Parashah B’har outlines the laws for yovel, or jubilee, in the land of Israel. Every seventh year, the land is to be laid fallow for a shemitah, or sabbatical year. After 49 years, an additional fallow year (yes, two in a row) is observed as a jubilee year. The law requires that any land sold should be returned to the original owner, and any Israelite indentured servants or slaves are to be freed. This is the Torah’s way of offering support for the economically disadvantaged and return of family lands. My recent reading of this portion kept returning to ownership.
“…The land is Mine: you are but strangers resident with Me.” Leviticus 25:23
The question “Who owns the land?” is clearly answered here. God owns the land. In a sense, the entire earth belongs to Shechinah, the feminine name of God or Mother Earth, if you will. Humankind is just one part of the diverse collection of living beings that dwell here. This biosystem includes plants, animals, fungi, bacteria, and even viruses. Imagine that you have a lovely house with beautiful gardens that you allow your friends and family to use. How would it feel if they took what they wanted from the property, destroyed the land, failed to maintain or upkeep the home, and left it in shambles? This is how I imagine that Shechinah feels about how humankind is caring for the Earth. Humankind has not been a good steward of the land. We have built without consideration for fragile ecosystems. We have mined without restoration. We have polluted and contaminated land and water and have changed the climate.
In addition to replenishing the soil, laying fallow allows the land to return to the wild. It is in the wilderness that our ancestors were closest to God. In his essay, Seeking a Wild Heart in Wilderness, Rabbi Mike Comins notes that most of the formative events in the Torah take place in the wilderness, where “Ancient Israelite practice was intimately connected with the natural world. They looked for God’s action in the land just as much as in historical events.” Indeed, it is in the wilderness, in places of awe, that many can still experience the “still, small voice.” Hunter and gatherer societies were much more in tune with nature and were able to live off the land. Our society has gotten away from this God-infused wilderness.
This raises the second ownership question: “Who or what owns you?” Leviticus 25:23, “you are but strangers resident with Me,” uses the term gerim v’toshavim, strangers resident with Me, to describe the Israelites, who also belong to God. But is that true today? In the original agricultural society, the shemitah was a yearlong respite for the people as well as the land. In today’s consumer-driven society, it seems that we are trapped in a never-ending cycle of work. Jeremy Benstein notes, “The sabbatical principle, dictating periods of enforced restraint, rededication and redistribution, presents a compelling alternative to business as usual. Limiting the share that production and consumption have in our lives will create the space for higher pursuits. The economy must not be an engine that runs of itself, disengaged from social and environmental concerns, but a conscious expression of our spiritual and moral values. Wealth, both money and land, are not personal property to be accumulated, but divine abundance channeled through us to be shared for the benefit of all.” Consider how you spend your time and energy versus how you would like to spend that time. Are you able to appreciate this beautiful, God-given world, or are you trapped in rampant consumerism? Although it may be unrealistic to take a year off, we can find ways to live a simpler, less consumer-driven life.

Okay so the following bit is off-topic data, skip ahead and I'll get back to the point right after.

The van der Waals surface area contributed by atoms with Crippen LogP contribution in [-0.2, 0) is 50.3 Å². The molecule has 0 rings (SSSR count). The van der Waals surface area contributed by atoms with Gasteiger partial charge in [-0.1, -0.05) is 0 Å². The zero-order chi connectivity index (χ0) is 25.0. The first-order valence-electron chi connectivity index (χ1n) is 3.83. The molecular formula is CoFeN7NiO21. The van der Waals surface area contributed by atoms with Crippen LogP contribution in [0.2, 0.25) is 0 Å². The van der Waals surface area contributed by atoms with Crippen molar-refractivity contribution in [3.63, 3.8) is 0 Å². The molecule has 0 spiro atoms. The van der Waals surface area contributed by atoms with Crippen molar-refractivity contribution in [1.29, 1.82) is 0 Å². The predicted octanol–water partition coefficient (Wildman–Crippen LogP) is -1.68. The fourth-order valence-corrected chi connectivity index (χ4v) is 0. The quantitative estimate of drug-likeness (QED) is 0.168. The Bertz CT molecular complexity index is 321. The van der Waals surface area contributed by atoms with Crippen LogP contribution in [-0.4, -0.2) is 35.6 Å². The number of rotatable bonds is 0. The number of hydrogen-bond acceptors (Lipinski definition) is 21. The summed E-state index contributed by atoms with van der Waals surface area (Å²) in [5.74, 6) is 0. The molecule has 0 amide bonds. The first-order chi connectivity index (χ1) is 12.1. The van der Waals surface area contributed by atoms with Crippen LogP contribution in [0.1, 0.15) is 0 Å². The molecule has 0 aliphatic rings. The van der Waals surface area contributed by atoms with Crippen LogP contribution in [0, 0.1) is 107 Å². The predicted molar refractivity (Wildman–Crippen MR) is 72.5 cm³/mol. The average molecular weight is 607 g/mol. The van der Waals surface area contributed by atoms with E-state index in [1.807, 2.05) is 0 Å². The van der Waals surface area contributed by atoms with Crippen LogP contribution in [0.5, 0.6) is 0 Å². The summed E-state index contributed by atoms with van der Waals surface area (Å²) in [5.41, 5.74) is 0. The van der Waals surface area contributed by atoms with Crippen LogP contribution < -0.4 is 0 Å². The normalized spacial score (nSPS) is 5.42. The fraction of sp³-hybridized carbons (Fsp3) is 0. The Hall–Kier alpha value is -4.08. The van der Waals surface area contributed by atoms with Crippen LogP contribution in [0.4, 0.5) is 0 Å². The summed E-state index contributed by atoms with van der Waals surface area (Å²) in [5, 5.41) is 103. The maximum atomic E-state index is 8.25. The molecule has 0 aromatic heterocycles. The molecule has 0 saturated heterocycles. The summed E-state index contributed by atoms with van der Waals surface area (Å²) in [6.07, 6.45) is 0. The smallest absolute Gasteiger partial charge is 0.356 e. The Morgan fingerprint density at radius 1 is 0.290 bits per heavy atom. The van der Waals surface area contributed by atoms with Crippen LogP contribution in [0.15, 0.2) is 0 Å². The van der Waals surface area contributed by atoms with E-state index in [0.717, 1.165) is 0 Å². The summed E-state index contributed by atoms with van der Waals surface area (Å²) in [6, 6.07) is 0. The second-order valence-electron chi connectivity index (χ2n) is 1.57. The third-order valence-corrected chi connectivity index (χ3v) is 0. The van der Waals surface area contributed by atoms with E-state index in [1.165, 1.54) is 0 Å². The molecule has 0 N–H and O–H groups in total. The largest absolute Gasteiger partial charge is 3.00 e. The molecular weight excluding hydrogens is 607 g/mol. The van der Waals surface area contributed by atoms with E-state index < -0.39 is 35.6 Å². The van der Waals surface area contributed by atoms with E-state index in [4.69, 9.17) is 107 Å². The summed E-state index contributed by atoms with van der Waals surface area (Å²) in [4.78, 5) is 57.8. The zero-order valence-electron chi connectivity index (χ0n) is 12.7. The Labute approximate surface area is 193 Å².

Finally, “What do you own?” In other words, do you own your responsibility? Parashah B’har informs us that we are to assist families in need, to redeem our kin that has fallen into financial straits. The Torah: A Women’s Commentary notes that a goel [redeemer], meaning a family member of means, is obligated to ‘bail out’ destitute relatives”. Again, extrapolating from our immediate kin to humankind, we are warned to offer fair treatment and assistance if we are able. This Torah portion reminds us that it is our responsibility to prevent further destruction of the earth, to redeem those in need, to limit excessive consumerism to return to a simpler life in communion with that “still small voice.” Those most vulnerable to environmental destruction and climate change are the underprivileged, especially women and children.
Environmental issues and climate change are part of Women of Reform Judaism (WRJ) Advocacy’s Israel and Global Affairs Key Issue. In 2011, WRJ issued a resolution, “Sustainable Consumption and Production: Learning to Live Together,” calling for economically, socially, and environmentally sustainable practices and policies. We all need to do our part, own our responsibilities, reclaim our time, and take care of God’s land. Here are a few simple ideas for how to own your responsibility.
- Plant trees and sustainable gardens
- Avoid pesticides and harmful chemicals, pick up litter, and don’t pollute.
- Use sustainable products.
- When purchasing, ask yourself if you really need the item. If not, put it back.
- If you need an item, consider buying second-hand.
- Help feed and/or house the poor and hungry.
- Notify your local, state, provincial, and national representatives of your concern for climate change.
- Support legislation for living wages.
- Remember to Vote!
For yourself, take time to appreciate the awesome world that Shechinah has shared with us.